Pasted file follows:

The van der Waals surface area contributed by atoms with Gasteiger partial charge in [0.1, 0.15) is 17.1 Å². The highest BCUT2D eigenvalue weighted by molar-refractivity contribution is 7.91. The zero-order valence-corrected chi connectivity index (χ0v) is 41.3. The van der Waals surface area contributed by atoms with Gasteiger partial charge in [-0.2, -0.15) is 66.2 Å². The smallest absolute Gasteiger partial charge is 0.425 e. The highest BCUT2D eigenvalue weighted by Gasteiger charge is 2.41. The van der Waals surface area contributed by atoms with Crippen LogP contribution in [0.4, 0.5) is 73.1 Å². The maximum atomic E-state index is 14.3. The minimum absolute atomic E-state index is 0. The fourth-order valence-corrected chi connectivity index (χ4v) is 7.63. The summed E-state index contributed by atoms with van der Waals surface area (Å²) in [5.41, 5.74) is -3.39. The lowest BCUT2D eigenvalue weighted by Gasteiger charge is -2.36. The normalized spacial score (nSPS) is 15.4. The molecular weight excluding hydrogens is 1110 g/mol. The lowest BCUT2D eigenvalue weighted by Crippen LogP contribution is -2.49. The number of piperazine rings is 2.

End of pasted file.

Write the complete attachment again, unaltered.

The van der Waals surface area contributed by atoms with Gasteiger partial charge in [0.1, 0.15) is 17.1 Å². The highest BCUT2D eigenvalue weighted by molar-refractivity contribution is 7.91. The zero-order valence-corrected chi connectivity index (χ0v) is 41.3. The van der Waals surface area contributed by atoms with Gasteiger partial charge in [-0.2, -0.15) is 66.2 Å². The smallest absolute Gasteiger partial charge is 0.425 e. The highest BCUT2D eigenvalue weighted by Gasteiger charge is 2.41. The van der Waals surface area contributed by atoms with Crippen LogP contribution in [0.4, 0.5) is 73.1 Å². The maximum atomic E-state index is 14.3. The minimum absolute atomic E-state index is 0. The fourth-order valence-corrected chi connectivity index (χ4v) is 7.63. The summed E-state index contributed by atoms with van der Waals surface area (Å²) in [5.41, 5.74) is -3.39. The lowest BCUT2D eigenvalue weighted by Gasteiger charge is -2.36. The normalized spacial score (nSPS) is 15.4. The molecular weight excluding hydrogens is 1110 g/mol. The lowest BCUT2D eigenvalue weighted by Crippen LogP contribution is -2.49. The number of piperazine rings is 2.